Vladimir Zhirinovsky, a nationalist leader known for outlandish comments, blamed the Americans.
"It's not meteors falling. It's the test of a new weapon by the Americans," RIA Novosti quoted him as saying.
Deputy Prime Minister Dmitry Rogozin said the incident showed the need for leading world powers to develop a system to intercept objects falling from space.
"At the moment, neither we nor the Americans have such technologies" to shoot down meteors or asteroids, he said, according to the Interfax news agency.
Police said the meteorite had plunged into a frozen lake near the town of Chebarkul, creating an eight-meter wide crater. Radiation levels around the lake and across the area were reported to be normal.
Officials from Russia 's nuclear agency, Rosatom, said the meteorite had caused no damage to nuclear facilities in the area, which were all said to be operating as usual.
Father Igor Ivanov was carrying out a religious service in Chelyabinsk when the meteorite's sonic boom blew out two church windows.
"I only found it was a meteorite after the service," he said. "There is no panic in the city, but there is a sense of unease."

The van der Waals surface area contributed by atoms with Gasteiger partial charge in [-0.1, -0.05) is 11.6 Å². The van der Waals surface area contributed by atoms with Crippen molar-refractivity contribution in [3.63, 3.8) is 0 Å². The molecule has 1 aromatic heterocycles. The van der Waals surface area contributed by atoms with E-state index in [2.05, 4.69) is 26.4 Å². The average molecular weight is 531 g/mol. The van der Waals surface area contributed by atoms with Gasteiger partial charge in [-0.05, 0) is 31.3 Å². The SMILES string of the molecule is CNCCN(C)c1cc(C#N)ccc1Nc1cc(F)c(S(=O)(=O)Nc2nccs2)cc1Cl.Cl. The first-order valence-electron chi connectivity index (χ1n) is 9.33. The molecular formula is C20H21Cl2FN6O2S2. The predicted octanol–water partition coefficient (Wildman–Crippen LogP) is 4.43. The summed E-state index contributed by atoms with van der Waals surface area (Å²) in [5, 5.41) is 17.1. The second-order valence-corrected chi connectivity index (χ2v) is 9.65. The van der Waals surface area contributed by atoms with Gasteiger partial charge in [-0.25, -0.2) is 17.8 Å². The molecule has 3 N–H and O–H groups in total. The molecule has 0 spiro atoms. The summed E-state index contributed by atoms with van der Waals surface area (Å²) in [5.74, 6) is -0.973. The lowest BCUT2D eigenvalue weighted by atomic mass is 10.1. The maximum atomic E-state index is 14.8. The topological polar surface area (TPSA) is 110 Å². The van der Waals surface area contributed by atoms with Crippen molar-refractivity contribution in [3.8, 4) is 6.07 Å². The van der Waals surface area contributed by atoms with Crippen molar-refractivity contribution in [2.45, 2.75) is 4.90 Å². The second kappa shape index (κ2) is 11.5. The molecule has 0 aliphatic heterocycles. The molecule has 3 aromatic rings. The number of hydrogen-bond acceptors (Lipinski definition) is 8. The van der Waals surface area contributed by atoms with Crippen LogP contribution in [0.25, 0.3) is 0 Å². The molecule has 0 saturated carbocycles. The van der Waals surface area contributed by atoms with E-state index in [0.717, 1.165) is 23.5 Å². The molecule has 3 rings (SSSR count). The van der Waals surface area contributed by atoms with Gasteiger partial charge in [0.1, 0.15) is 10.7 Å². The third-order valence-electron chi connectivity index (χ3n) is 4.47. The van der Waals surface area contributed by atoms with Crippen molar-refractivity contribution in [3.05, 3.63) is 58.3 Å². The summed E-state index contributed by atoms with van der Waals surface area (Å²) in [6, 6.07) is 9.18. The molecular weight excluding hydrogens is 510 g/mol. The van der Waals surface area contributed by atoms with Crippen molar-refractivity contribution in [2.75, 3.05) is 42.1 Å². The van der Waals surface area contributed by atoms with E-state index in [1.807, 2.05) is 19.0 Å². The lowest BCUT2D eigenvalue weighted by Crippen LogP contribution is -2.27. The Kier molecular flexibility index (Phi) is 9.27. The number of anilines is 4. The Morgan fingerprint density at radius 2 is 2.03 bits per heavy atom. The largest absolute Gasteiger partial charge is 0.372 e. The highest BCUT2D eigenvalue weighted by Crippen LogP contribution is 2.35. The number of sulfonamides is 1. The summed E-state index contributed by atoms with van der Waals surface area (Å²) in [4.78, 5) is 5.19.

Officials sought to calm locals after rumors spread that a second meteorite was heading in their direction. A senior Chelyabinsk clergyman called the meteorite a message from God.
"From the Scriptures, we know that the Lord often sends people signs and warnings via natural forces," Metropolitan of Chelyabinsk and Zlatoust Feofan said. "For the whole of humanity, the meteorite is a reminder that we live in fragile and unpredictable world."
Gas supplies were cut off to hundreds of home in Chelyabinsk as a safety precaution and children were sent home from school after shattered windows left them exposed to temperatures of 4 below zero Fahrenheit. About 3,000 residential buildings were damaged by falling meteorite fragments averaging around 8 inches each in diameter, Chelyabinsk city officials said.
A large object believed to have been an asteroid flattened about 800 square miles near the Tunguska River in central Siberia in 1908, releasing the energy equivalent of 185 Hiroshima atomic bombs. The meteorite arrived just hours before an asteroid named the 2012 DA14 was due to come within 17,000 miles of Earth at 2:24 p.m. ET, a record close-approach for an asteroid this size.
Some in Russia thought they may get struck again.
"I'm very afraid," said Tamara Khabarova, a retiree from central Russia's Voronzeh region. "But what can we do? It's in God's hands."
Others saw the meteorite as a way to make a quick ruble. Alleged fragments of the meteorite were being sold online for a starting price of $15.
In Chelyabinsk, a window repair company took full advantage of the celestial visitor.
"Have your windows been shattered by the meteorite?" read an online advertisement. "This is an excellent chance to put in some plastic windows. Order some right now!"
Contributing: Kim Hjelmgaard, The Associated Press